The Energy Information Administration projects higher U.S. crude oil production
According to the Energy Information Administration’s (or EIA’s) short-term energy outlook published in June 2014, crude oil production will average 8.4 million barrels per day in 2014, which is an increase of 0.9 million barrels per day or 12% from the 2013 level. The EIA also anticipates that the majority of the growth will arise from the Williston Basin in western North Dakota and eastern Montana (primarily the Bakken formation), the Western Gulf Basin in south Texas (primarily the Eagle Ford Formation), and the Permian Basin (primarily the Spraberry and Wolfcamp formations).
Historical oil production shows a rising trend
The Energy Information Administration also says the total U.S. crude production in 2013 was 7.5 million barrels per day, or 15% higher than 2012. Historically, this was the highest level of production in the U.S. since 1989. From January 2007 to January 2014, the daily production of crude oil in the U.S. has increased by ~56%.
Natural gas production in the U.S.
In 2013, average natural gas production was 70.2 billion cubic feet per day. The EIA estimates the continental U.S. marketed production would increase by 0.7 billion cubic feet per day and 0.4 billion cubic feet per day in 2014 and 2015, respectively, from 2013. The EIA in its Annual Energy Outlook 2013 has projected that the U.S. natural gas production will increase an estimated 44% over the next 30 years. Most of the production is expected to come from shale gas plays. Shale gas is projected to grow to 16.7 million cubic feet (or MMcf) in 2040.
Why higher shale oil–driven and gas-driven production drives higher demand for midstream services
Production has grown in the Permian Basin, as oil and gas producers have taken advantage of new technologies in order to drill previously uneconomic locations. This development has mostly used horizontal drilling (drilling sideways along the length of a hydrocarbon-rich strata) and hydraulic fracturing (using high-pressure liquids to break apart rock and release hydrocarbons). Increased production in the basin has been positive for various parties, including upstream, midstream, downstream, and services. Many oil and gas producers (upstream companies) with assets in the Permian Basin have increased their revenues by successfully drilling in the area. Plus, with increased production has come a need for increased midstream infrastructure that transports hydrocarbons away from production sites to places like oil refineries and natural gas processing plants.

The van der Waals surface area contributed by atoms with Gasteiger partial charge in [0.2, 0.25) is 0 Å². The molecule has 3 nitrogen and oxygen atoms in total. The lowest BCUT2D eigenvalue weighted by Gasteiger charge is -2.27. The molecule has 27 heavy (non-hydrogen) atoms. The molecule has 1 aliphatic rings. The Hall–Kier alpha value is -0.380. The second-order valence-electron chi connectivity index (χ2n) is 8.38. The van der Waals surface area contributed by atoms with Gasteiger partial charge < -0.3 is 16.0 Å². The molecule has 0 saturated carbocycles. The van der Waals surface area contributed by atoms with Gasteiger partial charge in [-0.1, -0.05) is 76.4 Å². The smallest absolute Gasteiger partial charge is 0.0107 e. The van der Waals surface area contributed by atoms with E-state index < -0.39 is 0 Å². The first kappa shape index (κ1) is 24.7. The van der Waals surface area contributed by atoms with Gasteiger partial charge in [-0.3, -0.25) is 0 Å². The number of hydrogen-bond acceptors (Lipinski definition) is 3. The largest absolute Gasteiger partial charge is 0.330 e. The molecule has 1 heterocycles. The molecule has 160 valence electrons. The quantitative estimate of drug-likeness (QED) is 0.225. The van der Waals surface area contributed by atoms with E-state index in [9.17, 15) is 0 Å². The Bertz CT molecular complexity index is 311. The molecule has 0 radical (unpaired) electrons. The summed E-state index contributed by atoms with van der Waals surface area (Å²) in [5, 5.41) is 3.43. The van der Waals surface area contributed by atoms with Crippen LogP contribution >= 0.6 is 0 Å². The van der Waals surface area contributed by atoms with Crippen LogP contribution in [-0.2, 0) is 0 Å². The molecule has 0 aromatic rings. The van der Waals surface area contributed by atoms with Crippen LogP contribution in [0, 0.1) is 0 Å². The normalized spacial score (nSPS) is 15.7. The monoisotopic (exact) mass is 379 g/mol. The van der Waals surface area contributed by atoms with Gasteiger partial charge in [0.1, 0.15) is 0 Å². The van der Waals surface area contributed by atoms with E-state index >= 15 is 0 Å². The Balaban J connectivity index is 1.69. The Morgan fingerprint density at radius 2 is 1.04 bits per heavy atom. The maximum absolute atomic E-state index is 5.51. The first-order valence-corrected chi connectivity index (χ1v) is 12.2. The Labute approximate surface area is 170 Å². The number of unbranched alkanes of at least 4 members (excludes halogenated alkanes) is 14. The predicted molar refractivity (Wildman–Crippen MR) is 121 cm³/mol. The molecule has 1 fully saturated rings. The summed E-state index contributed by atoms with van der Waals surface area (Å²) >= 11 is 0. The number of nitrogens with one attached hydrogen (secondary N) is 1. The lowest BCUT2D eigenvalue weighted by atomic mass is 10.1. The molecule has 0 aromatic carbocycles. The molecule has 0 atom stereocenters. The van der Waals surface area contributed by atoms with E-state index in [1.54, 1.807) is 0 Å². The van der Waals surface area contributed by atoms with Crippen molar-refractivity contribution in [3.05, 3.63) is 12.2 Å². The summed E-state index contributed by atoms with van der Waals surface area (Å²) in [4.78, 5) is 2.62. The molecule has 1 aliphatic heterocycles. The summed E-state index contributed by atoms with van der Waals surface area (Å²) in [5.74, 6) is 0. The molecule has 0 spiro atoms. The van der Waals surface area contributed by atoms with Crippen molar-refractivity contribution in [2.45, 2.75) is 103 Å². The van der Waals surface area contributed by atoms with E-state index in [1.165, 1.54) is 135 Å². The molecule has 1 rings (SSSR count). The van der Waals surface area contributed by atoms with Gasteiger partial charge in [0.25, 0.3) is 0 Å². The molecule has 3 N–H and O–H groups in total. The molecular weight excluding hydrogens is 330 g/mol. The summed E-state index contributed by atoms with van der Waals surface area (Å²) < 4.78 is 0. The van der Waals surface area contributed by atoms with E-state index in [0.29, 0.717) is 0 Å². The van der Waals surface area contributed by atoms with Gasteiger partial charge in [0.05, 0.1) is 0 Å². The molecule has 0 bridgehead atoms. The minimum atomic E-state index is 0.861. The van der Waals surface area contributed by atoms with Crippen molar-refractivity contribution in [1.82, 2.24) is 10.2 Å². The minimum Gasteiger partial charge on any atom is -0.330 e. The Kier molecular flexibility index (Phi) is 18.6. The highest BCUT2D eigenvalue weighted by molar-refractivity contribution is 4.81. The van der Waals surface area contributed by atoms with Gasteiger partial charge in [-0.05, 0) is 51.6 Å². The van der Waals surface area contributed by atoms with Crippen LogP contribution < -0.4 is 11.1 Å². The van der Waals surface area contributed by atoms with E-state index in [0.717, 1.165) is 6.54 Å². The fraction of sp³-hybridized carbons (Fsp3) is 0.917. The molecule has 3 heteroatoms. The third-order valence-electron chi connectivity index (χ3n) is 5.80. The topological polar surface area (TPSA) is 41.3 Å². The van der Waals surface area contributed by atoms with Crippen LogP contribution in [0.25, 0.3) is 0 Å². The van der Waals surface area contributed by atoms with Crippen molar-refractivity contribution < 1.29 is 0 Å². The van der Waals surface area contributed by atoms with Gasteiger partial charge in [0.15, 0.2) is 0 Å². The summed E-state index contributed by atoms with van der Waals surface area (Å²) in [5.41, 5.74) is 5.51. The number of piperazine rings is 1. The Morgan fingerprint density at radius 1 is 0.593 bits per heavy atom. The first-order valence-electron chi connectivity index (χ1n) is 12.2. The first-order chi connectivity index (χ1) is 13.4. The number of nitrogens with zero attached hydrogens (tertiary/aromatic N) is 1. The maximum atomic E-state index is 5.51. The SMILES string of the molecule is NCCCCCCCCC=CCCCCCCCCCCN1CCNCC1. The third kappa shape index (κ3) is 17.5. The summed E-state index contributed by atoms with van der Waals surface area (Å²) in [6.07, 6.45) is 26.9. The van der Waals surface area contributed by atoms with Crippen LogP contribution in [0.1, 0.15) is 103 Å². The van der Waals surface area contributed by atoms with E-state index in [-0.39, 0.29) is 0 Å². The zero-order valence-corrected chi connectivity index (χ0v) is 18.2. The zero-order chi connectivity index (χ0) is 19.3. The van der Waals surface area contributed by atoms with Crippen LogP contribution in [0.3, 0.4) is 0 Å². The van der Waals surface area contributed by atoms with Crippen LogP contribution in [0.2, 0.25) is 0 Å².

Higher shale production affects oil prices too
The midstream energy sector has witnessed increasing capital investment toward oil and gas infrastructure assets. Capex increased 60% from $56.3 billion in 2010 to $89.6 billion in 2013. The increased transportation capacity from inland U.S. crude production regions to demand centers (such as refineries on the Gulf Coast) is bullish for WTI crude oil prices. Plus, the U.S. Energy Information Administration reported that stocks at the inland U.S. crude hub of Cushing continued to decrease, which may also indicate that U.S. crude produced inland is having an easier time getting to demand centers such as refineries.
The capacity constraints we witnessed in the past few years have been eased by the infrastructure construction of new pipeline and railroad infrastructure, which started to result in improving prices.
Midstream Permian companies
The midstream energy companies that engage in the transportation and logistics of crude oil and natural gas have been very active for the past five years as a result of increasing production in the Permian Basin. The master limited partnerships in the midstream space that have benefited the most from the shale boom include Enterprise Products Partners LP (EPD), Sunoco Logistics Partners LP (SXL), Magellan Midstream Partners (MMP), and Energy Transfer Partners (ETP). These are components of the Alerian MLP ETF (AMLP).